Following the American Civil War Sesquicentennial with day by day writings of the time, currently 1863.

Post image for A Soldier’s Diary — David Lane.

A Soldier’s Diary — David Lane.

September 14, 2013

A Soldier's Diary, The Story of a Volunteer, David Lane, (17th Mich. Vol. Infantry)

September 14th, 1863.

We were aroused this morning at 3 o’clock and ordered to be ready to march at 5 o’clock. In a very few minutes hundreds of fires were brightly glowing, striving by their feeble rays to dispel the gloom of night. At the appointed hour we were up and away with hearts as light and buoyant as though privations, toil and danger were unknown. The morning was delightfully cool, and before the god of day had risen to scorch us with his burning rays, nearly half our day’s march was done. The rest of the day was made easy by frequent halts, and when, at 2 o’clock p. m., we filed into line and stacked arms, all were agreeably surprised. We had marched twelve miles. Today is the anniversary of our first battle—our baptism. The mind naturally reverts to that trying time, and all its scenes pass rapidly in review. Then, for the first time, we met face to face our country’s foe. The chivalry of the South then met the mudsills of Michigan and learned to respect them. Today we met them again, but not in battle array. As we were starting, this morning, we came upon 2,300 prisoners taken at Cumberland Gap. They were free to talk, and a more ignorant lot of semi-savages I never met. We could not convince them that Vicksburg or Port Hudson were in our possession. They were very “frank,” and indulged freely in epithets and pet names.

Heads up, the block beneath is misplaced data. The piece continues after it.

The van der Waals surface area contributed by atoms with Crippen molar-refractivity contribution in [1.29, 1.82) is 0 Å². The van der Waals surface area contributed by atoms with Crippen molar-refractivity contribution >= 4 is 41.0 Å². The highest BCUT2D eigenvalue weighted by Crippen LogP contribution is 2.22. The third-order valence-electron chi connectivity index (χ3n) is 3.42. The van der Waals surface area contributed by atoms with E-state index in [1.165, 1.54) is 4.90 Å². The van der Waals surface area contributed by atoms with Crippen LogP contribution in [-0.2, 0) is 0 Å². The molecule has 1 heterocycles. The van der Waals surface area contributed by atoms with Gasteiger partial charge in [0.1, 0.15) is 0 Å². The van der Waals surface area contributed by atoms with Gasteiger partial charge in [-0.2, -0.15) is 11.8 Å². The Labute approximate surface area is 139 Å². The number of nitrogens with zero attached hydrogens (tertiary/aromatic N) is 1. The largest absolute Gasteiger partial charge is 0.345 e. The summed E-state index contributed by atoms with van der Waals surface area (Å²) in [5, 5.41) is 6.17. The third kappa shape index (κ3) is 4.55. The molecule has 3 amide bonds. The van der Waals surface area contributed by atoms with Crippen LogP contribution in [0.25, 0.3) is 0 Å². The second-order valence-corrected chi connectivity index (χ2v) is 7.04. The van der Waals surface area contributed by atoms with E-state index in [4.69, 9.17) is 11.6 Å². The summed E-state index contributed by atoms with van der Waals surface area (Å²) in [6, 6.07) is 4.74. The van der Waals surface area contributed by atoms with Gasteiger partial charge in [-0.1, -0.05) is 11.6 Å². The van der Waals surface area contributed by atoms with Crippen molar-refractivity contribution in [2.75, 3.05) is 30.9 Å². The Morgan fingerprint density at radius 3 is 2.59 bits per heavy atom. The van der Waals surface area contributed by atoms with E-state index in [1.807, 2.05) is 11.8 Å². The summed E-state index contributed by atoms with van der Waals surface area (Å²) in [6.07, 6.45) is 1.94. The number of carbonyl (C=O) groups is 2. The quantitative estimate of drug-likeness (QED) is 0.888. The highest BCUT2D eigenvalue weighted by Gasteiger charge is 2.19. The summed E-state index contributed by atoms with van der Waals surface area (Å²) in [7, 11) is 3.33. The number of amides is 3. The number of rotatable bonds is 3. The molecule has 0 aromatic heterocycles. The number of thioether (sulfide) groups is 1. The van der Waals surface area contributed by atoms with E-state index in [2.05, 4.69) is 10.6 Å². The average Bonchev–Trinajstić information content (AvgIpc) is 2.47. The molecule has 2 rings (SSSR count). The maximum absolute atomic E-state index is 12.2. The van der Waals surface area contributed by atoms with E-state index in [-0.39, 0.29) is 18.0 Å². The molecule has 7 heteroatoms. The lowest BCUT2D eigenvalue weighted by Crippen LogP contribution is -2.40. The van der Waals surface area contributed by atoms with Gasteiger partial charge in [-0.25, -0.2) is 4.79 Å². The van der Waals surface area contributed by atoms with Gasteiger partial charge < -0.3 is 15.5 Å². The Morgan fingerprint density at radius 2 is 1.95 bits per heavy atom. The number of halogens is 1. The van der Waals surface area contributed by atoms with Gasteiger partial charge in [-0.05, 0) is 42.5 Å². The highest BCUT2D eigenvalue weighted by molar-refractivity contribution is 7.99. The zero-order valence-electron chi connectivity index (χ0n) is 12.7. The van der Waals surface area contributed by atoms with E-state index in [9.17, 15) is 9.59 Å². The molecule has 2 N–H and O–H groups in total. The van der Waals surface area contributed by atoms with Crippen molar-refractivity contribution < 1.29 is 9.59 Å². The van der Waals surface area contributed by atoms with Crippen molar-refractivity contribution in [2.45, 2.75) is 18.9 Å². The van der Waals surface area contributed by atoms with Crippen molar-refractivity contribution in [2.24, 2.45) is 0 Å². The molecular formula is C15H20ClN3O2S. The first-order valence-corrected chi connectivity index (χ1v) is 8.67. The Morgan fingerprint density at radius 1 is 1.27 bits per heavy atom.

September 14th, 9 o’clock p. m.

Our camp is in a beautiful grove, on the banks of a “babbling brook.” A cool, delicious breeze is gently blowing from the west. The sky is cloudless, and the bright, scintillating stars shine out in unwonted brilliancy, and the pale moon is pouring down upon the earth a flood of silvery light. It is an ideal night in which to rest after a fatiguing march—an ideal night, so seem to think our boys, in which to celebrate the anniversary of our first battle. The Sutler came up about sundown with the “accessories.” The preliminaries have been gone through with, and the “celebration is in full blast.” Pandemonium reigns. This quiet glen has been transformed, for the time being, into the council hall of demons. Men fall upon each other’s necks and weep, and laugh, and drivel, and shout ” ‘Rah for Seventeenth Michigan.” It was an impressive ceremony, and one in which all allusions to the brave men who fell and sympathy for their bereaved families were considerately left out, lest they wound the tender sensibilities of the living.

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